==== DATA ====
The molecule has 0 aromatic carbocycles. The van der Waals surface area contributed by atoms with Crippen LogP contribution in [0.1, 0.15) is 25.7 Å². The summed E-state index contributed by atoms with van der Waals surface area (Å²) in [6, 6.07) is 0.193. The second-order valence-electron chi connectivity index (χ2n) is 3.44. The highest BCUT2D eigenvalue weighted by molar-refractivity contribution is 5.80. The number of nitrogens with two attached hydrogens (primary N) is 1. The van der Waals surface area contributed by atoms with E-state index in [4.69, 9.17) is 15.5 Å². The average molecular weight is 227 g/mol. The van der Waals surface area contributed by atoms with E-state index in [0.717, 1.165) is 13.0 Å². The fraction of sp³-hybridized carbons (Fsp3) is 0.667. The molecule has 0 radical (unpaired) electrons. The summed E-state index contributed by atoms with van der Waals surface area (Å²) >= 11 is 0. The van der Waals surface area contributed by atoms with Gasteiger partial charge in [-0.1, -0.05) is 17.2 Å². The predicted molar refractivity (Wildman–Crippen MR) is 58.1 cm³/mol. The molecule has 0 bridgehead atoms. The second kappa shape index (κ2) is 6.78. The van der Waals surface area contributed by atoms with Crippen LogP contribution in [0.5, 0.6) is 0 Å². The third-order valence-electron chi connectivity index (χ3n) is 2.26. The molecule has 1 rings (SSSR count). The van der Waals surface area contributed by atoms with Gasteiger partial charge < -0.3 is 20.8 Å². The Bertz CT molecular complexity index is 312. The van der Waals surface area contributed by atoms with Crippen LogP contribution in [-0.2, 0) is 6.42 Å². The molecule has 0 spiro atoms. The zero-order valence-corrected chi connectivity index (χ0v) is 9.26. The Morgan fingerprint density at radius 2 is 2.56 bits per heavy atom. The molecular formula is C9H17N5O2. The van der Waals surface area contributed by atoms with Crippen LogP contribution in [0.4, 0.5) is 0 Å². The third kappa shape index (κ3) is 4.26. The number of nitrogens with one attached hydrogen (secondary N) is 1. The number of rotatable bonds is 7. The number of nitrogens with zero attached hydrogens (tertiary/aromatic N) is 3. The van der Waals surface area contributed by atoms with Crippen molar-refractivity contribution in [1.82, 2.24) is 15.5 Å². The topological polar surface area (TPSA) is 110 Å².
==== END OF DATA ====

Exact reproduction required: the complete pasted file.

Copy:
The molecule has 0 aromatic carbocycles. The van der Waals surface area contributed by atoms with Crippen LogP contribution in [0.1, 0.15) is 25.7 Å². The summed E-state index contributed by atoms with van der Waals surface area (Å²) in [6, 6.07) is 0.193. The second-order valence-electron chi connectivity index (χ2n) is 3.44. The highest BCUT2D eigenvalue weighted by molar-refractivity contribution is 5.80. The number of nitrogens with two attached hydrogens (primary N) is 1. The van der Waals surface area contributed by atoms with E-state index in [4.69, 9.17) is 15.5 Å². The average molecular weight is 227 g/mol. The van der Waals surface area contributed by atoms with E-state index in [0.717, 1.165) is 13.0 Å². The fraction of sp³-hybridized carbons (Fsp3) is 0.667. The molecule has 0 radical (unpaired) electrons. The summed E-state index contributed by atoms with van der Waals surface area (Å²) >= 11 is 0. The van der Waals surface area contributed by atoms with Gasteiger partial charge in [-0.1, -0.05) is 17.2 Å². The predicted molar refractivity (Wildman–Crippen MR) is 58.1 cm³/mol. The molecule has 0 bridgehead atoms. The second kappa shape index (κ2) is 6.78. The van der Waals surface area contributed by atoms with Crippen LogP contribution in [0.5, 0.6) is 0 Å². The third-order valence-electron chi connectivity index (χ3n) is 2.26. The molecule has 1 rings (SSSR count). The van der Waals surface area contributed by atoms with Gasteiger partial charge < -0.3 is 20.8 Å². The Bertz CT molecular complexity index is 312. The van der Waals surface area contributed by atoms with Crippen LogP contribution in [-0.2, 0) is 6.42 Å². The molecule has 0 spiro atoms. The zero-order valence-corrected chi connectivity index (χ0v) is 9.26. The Morgan fingerprint density at radius 2 is 2.56 bits per heavy atom. The molecular formula is C9H17N5O2. The van der Waals surface area contributed by atoms with Crippen LogP contribution in [0.4, 0.5) is 0 Å². The third kappa shape index (κ3) is 4.26. The number of nitrogens with one attached hydrogen (secondary N) is 1. The number of rotatable bonds is 7. The number of nitrogens with zero attached hydrogens (tertiary/aromatic N) is 3. The van der Waals surface area contributed by atoms with Crippen molar-refractivity contribution in [1.82, 2.24) is 15.5 Å². The topological polar surface area (TPSA) is 110 Å².